Today's topic, as I participate in this weekend's WriteOnCon, is another Top Ten Tuesday prompt: books I read because of the hype. Originally, I was the kind of person who avoided hyped books. I don't do that anymore, thank goodness!
I do read a lot of YA,. Most traditionally published YA novels are on my TBR as soon as they sell to a publisher. But I might fast-track my reading of a book or add one to my list that I was uncertain about (or one that isn't YA) if I'm seeing a lot of hype about it online.
Here are ten examples:
1) The Cruel Prince by Holly Black. Holly Black's past work hasn't really been for me--tricky fae amorality doesn't fit well with my personality. But this YA fantasy trilogy has been EV. ER. Y. WHERE. in the YA lit world, and one of my trusted friends recommended it. So in December 2019, I read the first book. I enjoyed how passionate and intriguing it is, and I look forward to where the the story goes!
2) Wilder Girls by Rory Power. This YA sci-fi horror novel was already on my TBR, but when I saw all the hype about it after its release, I bumped it up and read it earlier than I might have. In October 2019, it became one of my recommended books--brilliant, fascinating stuff.
3) The Kiss of Deception by Mary E. Pearson. If it was released nowadays, this YA fantasy trilogy probably would've already been on my TBR, but in 2014, I was new to Goodreads and not yet following book deals on Publisher's Weekly. Later, I heard how popular it was, and I gave the first book a read in October 2019. I liked it!
Hey, friends! This blog post idea is taken from the Top Ten Tuesday archive. It's a thought that's never really occurred to me before, but it marries two of my favorite things: fictional characters and social media. I'm excited to get into it!
1) Wanda Maximoff (MCU). Since she's my current favorite, this pick is unsurprising. I'd love to follow her adventures with the Avengers in real time and get more of an insight into her life and her personality. I imagine her being an Instagram kind of person.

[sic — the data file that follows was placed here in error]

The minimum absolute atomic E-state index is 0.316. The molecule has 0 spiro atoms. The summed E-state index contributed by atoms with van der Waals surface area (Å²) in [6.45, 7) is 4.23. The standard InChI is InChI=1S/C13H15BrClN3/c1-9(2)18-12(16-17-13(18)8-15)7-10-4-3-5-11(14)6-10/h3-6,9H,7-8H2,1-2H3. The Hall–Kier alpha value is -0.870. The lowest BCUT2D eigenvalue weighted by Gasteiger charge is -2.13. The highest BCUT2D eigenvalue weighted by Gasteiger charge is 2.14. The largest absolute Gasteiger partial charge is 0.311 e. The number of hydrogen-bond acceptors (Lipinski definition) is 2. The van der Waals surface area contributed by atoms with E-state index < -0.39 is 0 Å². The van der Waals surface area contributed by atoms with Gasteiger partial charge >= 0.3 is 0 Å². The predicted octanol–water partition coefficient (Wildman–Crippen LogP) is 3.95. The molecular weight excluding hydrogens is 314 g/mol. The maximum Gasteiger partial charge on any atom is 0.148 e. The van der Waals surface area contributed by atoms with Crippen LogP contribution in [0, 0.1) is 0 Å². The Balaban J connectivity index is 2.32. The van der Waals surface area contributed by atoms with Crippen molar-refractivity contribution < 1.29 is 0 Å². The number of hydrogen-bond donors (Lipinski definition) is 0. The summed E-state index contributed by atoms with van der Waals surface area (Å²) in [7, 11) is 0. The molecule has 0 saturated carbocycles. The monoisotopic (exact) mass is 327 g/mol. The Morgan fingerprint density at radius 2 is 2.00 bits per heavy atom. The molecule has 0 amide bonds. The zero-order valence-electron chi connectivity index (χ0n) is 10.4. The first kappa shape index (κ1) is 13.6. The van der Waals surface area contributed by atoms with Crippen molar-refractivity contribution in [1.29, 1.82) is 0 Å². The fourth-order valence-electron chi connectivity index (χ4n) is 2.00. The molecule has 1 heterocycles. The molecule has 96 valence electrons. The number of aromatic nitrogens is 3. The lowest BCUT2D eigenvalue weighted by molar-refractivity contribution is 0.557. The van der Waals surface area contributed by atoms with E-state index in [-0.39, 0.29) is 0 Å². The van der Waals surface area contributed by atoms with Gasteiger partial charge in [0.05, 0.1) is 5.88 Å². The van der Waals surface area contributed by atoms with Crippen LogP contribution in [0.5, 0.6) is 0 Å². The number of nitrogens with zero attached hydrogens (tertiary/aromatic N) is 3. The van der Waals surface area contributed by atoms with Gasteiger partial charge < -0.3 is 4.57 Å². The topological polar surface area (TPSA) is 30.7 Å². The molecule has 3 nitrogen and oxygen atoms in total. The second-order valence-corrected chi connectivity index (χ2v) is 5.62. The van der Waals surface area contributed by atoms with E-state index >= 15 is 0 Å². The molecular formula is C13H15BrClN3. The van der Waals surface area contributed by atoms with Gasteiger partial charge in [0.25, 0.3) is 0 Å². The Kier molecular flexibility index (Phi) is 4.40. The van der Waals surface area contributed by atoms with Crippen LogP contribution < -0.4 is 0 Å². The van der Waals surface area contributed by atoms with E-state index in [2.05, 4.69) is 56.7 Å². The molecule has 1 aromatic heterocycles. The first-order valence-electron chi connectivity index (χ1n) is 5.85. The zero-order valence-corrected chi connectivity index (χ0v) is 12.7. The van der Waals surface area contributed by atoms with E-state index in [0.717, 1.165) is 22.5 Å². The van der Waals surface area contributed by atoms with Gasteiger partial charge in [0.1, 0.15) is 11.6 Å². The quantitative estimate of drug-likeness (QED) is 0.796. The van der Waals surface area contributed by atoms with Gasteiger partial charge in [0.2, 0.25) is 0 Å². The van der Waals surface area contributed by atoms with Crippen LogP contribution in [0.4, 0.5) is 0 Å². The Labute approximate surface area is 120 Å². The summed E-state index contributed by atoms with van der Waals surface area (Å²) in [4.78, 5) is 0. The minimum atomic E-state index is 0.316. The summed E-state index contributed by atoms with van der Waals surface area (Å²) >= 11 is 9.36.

2) Vision (MCU). As the other half of my Avengers OTP, Vision is another obvious choice here. In all honesty, I'd probably follow all of the Avengers, because I love them, but these are the two I doubt I'd ever unfollow, even if their feeds somehow became boring. I imagine Vision being active on Twitter.
3) Newt Scamander (Wizarding World). I don't know how he'd do on social media, seeing how socially awkward he is, but I adore Newt. I'd at least have to check his feed out. I can imagine him posting lots of videos and pictures of magical animals on YouTube or Instagram (if that weren't illegal and technologically impossible in his time). His granddaughter-in-law Luna would also be an interesting one to follow!
Today, inspired by Top Ten Tuesday, I figured I'd talk about some of the traits I like best in characters--and also in real life people, haha. These traits probably won't come as a surprise; you can see them in these posts about my favorite male and female characters or in this more recent Tumblr list of favorites. These qualities do tend to differ a little based on gender--maybe because I pick female characters I want to be like and male characters I'd want to date? I'm not sure. But for this post, I'm going to be splitting things up as such. Enjoy!
Soft: One of the major features of the male characters I love best is that they are soft. I am not interested in any Alpha Male types. Not here, no sirree! I want sweethearts whom I feel safe being around. I want boys who respect other people, who are gentle, loyal, and trustworthy, who have self-control They are adorable and good. They can also be incredibly powerful, but they use that power with wisdom and compassion, letting their softness guide them. See: Vision from Marvel, Peeta Mellark from The Hunger Games, Newt Scamander from the Wizarding World, Finn from Star Wars.
Anyone who's followed this blog for a while knows that I love to analyze stories. I write a lot of casual analyses on this blog, looking at anything from The Hunger Games to The Phantom of the Opera to To Kill a Mockingbird. (You can find more in the Thoughts On Stories tag.)
But I also wrote a lot of formal analyses of literature during my studies for my English BA, and I'm proud of that work. So I thought today I'd create a little portfolio, sharing links to PDFs of the essays and papers I kept from my undergraduate work. Just in case someone out there has a craving for some more serious analysis. Also, to show off.
Here we go!
To Kill a Mockingbird by Harper Lee is one of my favorite classics, which is true for many people. In fact, in October it was voted America's favorite book. As such, I thought it might be appropriate for me to talk today about why it's one of my favorites.